FDA Grants Emergency Use to Convalescent Plasma for COVID-19

The newest authorization comes following a week of clinical, legislative, and public health debate surrounding the realistic benefit of the survivor-extracted therapy.

The US Food and Drug Administration (FDA) has granted Emergency Use Authorization (EUA) for the use of convalescent plasma in treating coronavirus 2019 (COVID-19).

The authorization comes after a week of cyclical debate among public health officials and legislators, as well as clinical appraisal among investigators—which have both come to highlight most agents granted emergency authorization by the FDA.

In a release Sunday evening, the FDA stated its decision is based on available scientific evidence indicating convalescent plasma may be beneficial for COVID-19, and that the known and potential product benefits outweigh its understood risks.

“Today’s action follows the FDA’s extensive review of the science and data generated over the past several months stemming from efforts to facilitate emergency access to convalescent plasma for patients as clinical trials to definitively demonstrate safety and efficacy remain ongoing,” the FDA stated.

In a statement accompanying the decision, FDA Commissioner Stephen Hahn, MD, expressed encouragement from “early promising data” for convalescent plasma.

“The data from studies conducted this year shows that plasma from patients who’ve recovered from COVID-19 has the potential to help treat those who are suffering from the effects of getting this terrible virus,” Hahn said. “At the same time, we will continue to work with researchers to continue randomized clinical trials to study the safety and effectiveness of convalescent plasma in treating patients infected with the novel coronavirus.”

Data published in The American Journal of Pathology this month showed high-antibody plasma transfused in patients critically ill with COVID-19 within 72 hours of hospitalization was effective in reducing mortality rate.

Though the clinical benefit may be apparent for severely at-need hospitalized patients, experts have recently walked back earlier excitement over the coronavirus survivor-extracted therapy.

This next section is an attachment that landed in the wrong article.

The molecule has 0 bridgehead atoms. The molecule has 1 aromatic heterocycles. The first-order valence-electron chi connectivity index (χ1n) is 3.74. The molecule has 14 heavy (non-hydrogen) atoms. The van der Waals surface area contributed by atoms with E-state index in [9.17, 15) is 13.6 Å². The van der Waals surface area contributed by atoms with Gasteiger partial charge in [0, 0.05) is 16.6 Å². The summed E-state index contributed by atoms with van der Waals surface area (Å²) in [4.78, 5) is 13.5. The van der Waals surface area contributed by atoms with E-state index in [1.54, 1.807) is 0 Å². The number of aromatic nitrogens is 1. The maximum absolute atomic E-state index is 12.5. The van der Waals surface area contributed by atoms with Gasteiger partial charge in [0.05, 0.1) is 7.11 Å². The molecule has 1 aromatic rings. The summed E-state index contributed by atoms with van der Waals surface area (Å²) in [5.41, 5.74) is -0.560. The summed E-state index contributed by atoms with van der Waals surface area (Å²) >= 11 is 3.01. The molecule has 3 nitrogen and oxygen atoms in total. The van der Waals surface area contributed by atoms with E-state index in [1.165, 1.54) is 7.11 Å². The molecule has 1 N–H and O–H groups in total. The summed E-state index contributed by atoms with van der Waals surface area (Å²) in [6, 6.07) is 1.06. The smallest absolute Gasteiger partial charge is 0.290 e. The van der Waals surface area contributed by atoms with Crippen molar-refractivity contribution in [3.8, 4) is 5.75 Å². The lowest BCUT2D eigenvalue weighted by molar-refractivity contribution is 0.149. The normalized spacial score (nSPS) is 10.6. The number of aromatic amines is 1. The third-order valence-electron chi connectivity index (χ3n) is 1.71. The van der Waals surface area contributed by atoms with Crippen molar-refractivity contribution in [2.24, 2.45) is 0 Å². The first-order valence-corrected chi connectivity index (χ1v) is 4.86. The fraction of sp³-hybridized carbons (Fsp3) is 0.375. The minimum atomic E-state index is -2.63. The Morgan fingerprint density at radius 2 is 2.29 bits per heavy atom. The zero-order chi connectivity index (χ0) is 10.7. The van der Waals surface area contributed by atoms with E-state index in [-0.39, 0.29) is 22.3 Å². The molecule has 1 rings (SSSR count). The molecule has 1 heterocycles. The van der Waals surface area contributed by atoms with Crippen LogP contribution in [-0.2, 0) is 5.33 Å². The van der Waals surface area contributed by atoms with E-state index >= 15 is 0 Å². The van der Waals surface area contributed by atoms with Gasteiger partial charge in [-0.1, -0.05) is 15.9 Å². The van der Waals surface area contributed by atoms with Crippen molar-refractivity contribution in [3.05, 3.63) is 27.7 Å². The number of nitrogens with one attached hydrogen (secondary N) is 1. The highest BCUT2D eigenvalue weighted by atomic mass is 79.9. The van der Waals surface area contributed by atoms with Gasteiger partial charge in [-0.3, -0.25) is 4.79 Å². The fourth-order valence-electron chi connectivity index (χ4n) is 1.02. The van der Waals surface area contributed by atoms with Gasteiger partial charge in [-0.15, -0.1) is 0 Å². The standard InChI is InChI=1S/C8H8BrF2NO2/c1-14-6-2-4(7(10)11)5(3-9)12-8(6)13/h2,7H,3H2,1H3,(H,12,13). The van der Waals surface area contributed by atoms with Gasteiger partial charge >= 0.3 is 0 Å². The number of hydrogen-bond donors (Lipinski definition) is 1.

HIV/AIDS pioneer researcher David Ho, MD, of Columbia University Vagelos College of Physicians and Surgeons, told Contagion® sister publication HCPLive® on an episode of Lungcast that while results are still pending in New York-based research of plasma, he anticipates it will not reach the successes observed in China—if not only because of timing and priority of plasma collection.

As he noted, it is uncommon in the US for plasma samples to be collected from patients who recovered in intensive care units (ICUs)—an indication of stronger antibody.

“And we now know there’s extreme variability in antibody titers—particularly if one had only mild disease, then the antibody titers are unimpressive and probably not helpful,” Ho said.

For every plasma unit received, Ho projected, about 1-2 cases could be benefitted—a difficult-to-scale therapy.

Speaking more optimistically at the time of the EUA, former FDA commissioner Scott Gottlieb, MD, tweeted that convalescent plasma is “probably incrementally helpful” to patients with COVID-19, meeting the authorization criteria.

My Op Ed tonight. Plasma is probably incrementally helpful to Covid patients and meets criteria for an EUA. But we need better evidence generation; and we need to keep FDA decisions with FDA. The FDA professional staff supported this. It’s their decision. https://t.co/hHZDhaJchd

— Scott Gottlieb, MD (@ScottGottliebMD) August 23, 2020

But, Gottlieb stressed, greater evidence needs to be generated.

“The FDA professional staff supported this,” he wrote. “It’s their decision.”